At the time Matthewâs Gospel was being written, in the 80s of the first century, the city of Antioch in Syria had become the third most important city in the nascent Roman Empire. But Antioch was sitting on top of a geological fault-line that nobody understood in those days, and it had repeatedly suffered from earthquakes that destroyed parts of the city as fast as the citizens could rebuild. The Romans were good at all aspects of engineering and construction, although they did not understand the science of seismology. So the Roman colonial administration began to rebuild Antioch and spread out its suburbs on rocky ground, using stone masonry instead of the mud bricks from the flood plains of the river. By the time Matthewâs Gospel, destined for Christian communities throughout Syria, came to Antiochâand some of this Gospel may even have originated thereâthe thriving city was full of strong, durable new imperial buildings and blocks of houses constructed on rocky ground, made of stone.
And by this time, Antioch already had a strong Christian tradition (cf. Acts 11:19-26) originally associated with both Paul and Barnabas, and also with Peter (Galatians 2:11-21) In todayâs Gospel, Matthew gives us one of his collected âsayings of Jesus,â that has to do with houses built on rock as distinct from houses built on sand. They had not yet figured out in Antioch that an earthquake can also bring down a construction of stone and rock, but they certainly had living proof that storm rains and flooding did not destroy the new Roman buildings they saw all around them. The metaphor which seems so obvious and even stale to us was vivid and still new to Matthewâs audienceâjust as it must have been a generation earlier to Paul, who lived there for a year, and to Peter, who told his readers to think of themselves as âliving stonesâ being built into a spiritual household (1 Peter 2:5).
Rock and stone are still viable as metaphors for us as they were for Peter, Paul, and Matthew. We have just finished those months from Advent through to Trinity Sunday in which our liturgies commemorate all the high spots of the Christian faith, one after another, like a journey through the Nicene Creed seen from several mountaintop vantage points. Now at the beginning of the long, green season of Pentecost we are down to earth again, in the valley of ordinary Christian living. Later, as the summer comes, we will yearn for rich metaphors of living water, streams of water, and so on; but for now Jesus speaks to us of rock and stone.
A faith that is built on Christ, the solid rock, is a faith that endures emotional upheavals, floods of sorrow, tempests of grief and hostility. A faith built on sand has us out the door fast, thinking that God, Christ, and Church are irrelevant to our emotional upheavals, our economic upsets, our sorrows, grief, and antagonisms. But building a house of faith on rock is a slow process. As any stonemason or stone carver can tell you, building or sculpting with rock and stone takes muscle, stamina, patience, and imagination. It was said of the great Renaissance artist and sculptor Michelangelo that he went into the marble quarry and kept walking around it, looking and looking at the hewn blocks, until he caught a glimpse of the statue in the stone that his carving could set free. Only then did he begin the hard work of carving and sculpting.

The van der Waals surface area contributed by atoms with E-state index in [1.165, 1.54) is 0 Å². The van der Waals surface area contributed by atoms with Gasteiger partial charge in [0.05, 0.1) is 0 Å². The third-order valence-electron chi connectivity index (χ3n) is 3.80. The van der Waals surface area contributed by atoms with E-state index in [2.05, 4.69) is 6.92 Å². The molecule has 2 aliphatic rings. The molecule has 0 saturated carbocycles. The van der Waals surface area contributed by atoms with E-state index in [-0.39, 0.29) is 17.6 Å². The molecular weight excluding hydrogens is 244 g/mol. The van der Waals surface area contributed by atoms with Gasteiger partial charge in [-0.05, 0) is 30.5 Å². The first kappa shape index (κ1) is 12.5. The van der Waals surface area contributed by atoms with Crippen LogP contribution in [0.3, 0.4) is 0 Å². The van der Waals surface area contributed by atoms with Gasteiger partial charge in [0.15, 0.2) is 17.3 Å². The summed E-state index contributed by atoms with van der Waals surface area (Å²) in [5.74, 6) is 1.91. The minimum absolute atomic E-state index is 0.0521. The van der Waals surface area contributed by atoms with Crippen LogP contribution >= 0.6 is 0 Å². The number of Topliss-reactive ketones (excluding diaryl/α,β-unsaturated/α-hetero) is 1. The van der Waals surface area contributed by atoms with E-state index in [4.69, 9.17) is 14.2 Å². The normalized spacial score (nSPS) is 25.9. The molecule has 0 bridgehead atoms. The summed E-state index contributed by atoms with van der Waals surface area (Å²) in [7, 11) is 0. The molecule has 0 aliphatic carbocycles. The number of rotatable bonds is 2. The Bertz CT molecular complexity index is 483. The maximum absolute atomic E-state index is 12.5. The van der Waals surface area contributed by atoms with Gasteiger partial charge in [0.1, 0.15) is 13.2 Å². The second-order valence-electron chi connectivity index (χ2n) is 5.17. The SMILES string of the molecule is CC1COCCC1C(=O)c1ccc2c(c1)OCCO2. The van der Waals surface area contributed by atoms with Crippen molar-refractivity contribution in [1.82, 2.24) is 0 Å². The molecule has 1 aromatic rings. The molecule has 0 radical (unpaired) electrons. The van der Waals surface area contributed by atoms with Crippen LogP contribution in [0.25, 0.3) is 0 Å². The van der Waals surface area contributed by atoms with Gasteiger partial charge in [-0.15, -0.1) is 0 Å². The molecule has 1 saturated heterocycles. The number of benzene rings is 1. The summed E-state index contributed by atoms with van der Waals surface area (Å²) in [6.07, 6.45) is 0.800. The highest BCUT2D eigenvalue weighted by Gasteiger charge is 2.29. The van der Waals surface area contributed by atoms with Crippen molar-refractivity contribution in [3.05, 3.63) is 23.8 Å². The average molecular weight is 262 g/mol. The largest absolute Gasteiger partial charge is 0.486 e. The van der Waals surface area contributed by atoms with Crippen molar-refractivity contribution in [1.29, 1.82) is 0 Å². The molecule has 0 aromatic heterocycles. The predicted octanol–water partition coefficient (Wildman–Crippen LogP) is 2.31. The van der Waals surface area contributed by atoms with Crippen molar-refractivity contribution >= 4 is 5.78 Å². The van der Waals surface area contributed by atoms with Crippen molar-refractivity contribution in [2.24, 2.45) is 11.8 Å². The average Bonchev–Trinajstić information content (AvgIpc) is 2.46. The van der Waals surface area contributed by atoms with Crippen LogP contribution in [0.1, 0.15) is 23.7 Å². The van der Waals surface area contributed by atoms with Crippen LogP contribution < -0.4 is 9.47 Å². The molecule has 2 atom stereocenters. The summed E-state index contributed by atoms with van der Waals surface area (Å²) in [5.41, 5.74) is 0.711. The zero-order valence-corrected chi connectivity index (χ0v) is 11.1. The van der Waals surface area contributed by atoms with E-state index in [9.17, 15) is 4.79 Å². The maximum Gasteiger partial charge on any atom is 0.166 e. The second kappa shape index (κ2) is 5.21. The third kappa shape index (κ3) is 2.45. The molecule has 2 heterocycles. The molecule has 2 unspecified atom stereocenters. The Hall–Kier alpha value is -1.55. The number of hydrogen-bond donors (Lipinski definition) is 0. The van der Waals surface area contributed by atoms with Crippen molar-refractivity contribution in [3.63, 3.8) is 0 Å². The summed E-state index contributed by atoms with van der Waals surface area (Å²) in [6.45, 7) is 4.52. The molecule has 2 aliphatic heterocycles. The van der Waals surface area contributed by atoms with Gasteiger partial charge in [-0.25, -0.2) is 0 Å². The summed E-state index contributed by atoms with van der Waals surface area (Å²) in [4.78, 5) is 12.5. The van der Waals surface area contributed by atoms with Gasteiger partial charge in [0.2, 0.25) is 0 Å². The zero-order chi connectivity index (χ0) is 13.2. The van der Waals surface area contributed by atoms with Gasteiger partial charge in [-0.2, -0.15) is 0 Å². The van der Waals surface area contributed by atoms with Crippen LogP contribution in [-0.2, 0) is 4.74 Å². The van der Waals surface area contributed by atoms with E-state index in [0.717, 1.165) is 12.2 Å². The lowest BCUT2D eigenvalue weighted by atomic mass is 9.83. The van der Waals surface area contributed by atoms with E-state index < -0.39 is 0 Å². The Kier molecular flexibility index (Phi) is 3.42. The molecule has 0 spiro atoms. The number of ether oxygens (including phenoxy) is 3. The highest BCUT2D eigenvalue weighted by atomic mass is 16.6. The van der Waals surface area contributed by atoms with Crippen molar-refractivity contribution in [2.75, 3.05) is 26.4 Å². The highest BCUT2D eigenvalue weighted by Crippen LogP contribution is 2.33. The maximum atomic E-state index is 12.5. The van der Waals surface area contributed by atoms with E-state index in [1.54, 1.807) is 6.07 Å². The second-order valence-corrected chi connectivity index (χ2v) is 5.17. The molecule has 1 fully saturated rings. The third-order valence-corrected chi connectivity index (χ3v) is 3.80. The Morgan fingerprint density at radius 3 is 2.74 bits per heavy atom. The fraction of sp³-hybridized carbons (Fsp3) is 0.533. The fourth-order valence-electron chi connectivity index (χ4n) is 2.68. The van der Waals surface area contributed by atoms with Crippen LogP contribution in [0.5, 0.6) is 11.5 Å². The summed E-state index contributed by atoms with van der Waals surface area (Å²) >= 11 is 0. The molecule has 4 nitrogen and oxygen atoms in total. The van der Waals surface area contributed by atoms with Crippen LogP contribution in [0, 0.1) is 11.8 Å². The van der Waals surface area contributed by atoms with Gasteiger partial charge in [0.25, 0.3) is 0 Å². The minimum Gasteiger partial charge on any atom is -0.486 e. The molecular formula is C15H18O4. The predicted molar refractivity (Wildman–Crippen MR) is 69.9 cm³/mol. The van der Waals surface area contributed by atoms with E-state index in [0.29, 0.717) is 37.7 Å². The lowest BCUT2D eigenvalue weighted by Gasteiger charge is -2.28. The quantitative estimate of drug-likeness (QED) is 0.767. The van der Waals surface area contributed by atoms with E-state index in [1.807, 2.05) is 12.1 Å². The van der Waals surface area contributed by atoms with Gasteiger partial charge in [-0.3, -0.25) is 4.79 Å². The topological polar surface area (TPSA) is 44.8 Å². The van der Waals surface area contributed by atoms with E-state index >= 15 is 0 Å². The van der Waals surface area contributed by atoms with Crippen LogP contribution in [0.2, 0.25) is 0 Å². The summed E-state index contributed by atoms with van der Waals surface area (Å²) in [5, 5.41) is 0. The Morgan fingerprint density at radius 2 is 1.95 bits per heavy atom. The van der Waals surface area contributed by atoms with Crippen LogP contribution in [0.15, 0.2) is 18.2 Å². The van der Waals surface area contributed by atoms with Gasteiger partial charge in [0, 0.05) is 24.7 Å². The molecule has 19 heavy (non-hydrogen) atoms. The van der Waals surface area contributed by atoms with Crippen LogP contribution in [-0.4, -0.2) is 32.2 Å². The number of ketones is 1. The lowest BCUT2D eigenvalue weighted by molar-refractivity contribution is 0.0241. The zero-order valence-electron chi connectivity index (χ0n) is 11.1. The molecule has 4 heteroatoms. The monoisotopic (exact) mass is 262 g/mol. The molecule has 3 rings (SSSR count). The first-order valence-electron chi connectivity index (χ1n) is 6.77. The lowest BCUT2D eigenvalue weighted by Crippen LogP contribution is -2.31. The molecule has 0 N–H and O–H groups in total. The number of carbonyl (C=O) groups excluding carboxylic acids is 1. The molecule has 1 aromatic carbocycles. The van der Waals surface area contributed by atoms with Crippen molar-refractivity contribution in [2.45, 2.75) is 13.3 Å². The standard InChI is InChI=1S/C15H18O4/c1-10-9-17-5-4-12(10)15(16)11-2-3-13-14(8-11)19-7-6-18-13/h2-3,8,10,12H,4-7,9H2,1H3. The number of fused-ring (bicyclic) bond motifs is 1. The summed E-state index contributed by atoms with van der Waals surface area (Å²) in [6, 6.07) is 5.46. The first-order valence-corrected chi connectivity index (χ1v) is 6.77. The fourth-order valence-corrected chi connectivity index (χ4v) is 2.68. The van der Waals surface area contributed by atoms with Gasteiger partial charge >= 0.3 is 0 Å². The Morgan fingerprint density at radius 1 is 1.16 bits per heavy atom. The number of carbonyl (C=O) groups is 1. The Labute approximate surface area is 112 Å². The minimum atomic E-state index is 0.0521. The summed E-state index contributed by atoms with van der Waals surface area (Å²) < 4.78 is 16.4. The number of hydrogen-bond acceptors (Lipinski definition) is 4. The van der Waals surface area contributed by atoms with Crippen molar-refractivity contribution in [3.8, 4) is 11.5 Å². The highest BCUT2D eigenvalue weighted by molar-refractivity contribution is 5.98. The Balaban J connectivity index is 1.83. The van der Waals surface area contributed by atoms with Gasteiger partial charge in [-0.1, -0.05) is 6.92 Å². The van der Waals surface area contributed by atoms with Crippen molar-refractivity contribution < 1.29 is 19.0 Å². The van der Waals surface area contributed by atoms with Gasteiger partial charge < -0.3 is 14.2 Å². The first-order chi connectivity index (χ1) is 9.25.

An Easter faith that trusts in the living God, a Pentecost faith that experiences the movement of the Spirit, this is the rock God gives us to build on. We need the study of Scripture, and we can use the lives of saints past and present, to develop intellectual muscle. We need to learn day in and day out the practice of prayer, to develop the emotional stamina needed to work on solid rock. We need to cultivate hope and patience to deal with one another as living stones, each life precious in its own way, even the intractable and the unlovable. Perhaps, above all, a faith that is built on rock needs godly imagination to live by.
We are living through a time in the Episcopal Church when dissent, disagreement, and disaffection are rife throughout the House of Bishops, diocesan houses, and ordinary parishes. Hard lines are being drawn in the sand, not just here in the Episcopal Church but throughout the Anglican Communion. Those of us who are old enough in the church shake our heads because we see evidence in these hard, divisive lines of a seismic crack in the crust of the Anglican Communion that has been visible these past 40 years or so: controversy about the full representative humanity of women as priests and bishops has been heard since the 1970s, and it looks just like the controversy now about the full representative humanity of gays and lesbians as priests and bishops in the church. And all of it looks like Antioch at the time of Peter and Paul, with the controversy of the mission to the Jews and the mission to the Gentiles.
It takes muscle, stamina, hope, patience, and godly imagination to work on the living rock of faith. And it takes not only the pride of building but the humility of rebuilding for Ghana to see living stones in New Hampshire, and Texas to see the living rock of Christ in the Diocese of New Westminster. And just to cap this offering of a probably overworked metaphor, let us not imagine that the Archbishop of Canterbury is the only Michelangelo in the stone quarry at this time. We all have the vocation of imagining, discerning, and seeing the living rock wherever God is to be found in living stones from Africa, the Philippines, Canada, the Southern Cone and the Caribbean, from Texas, New Hampshire, or even in the vast stretches of New York City.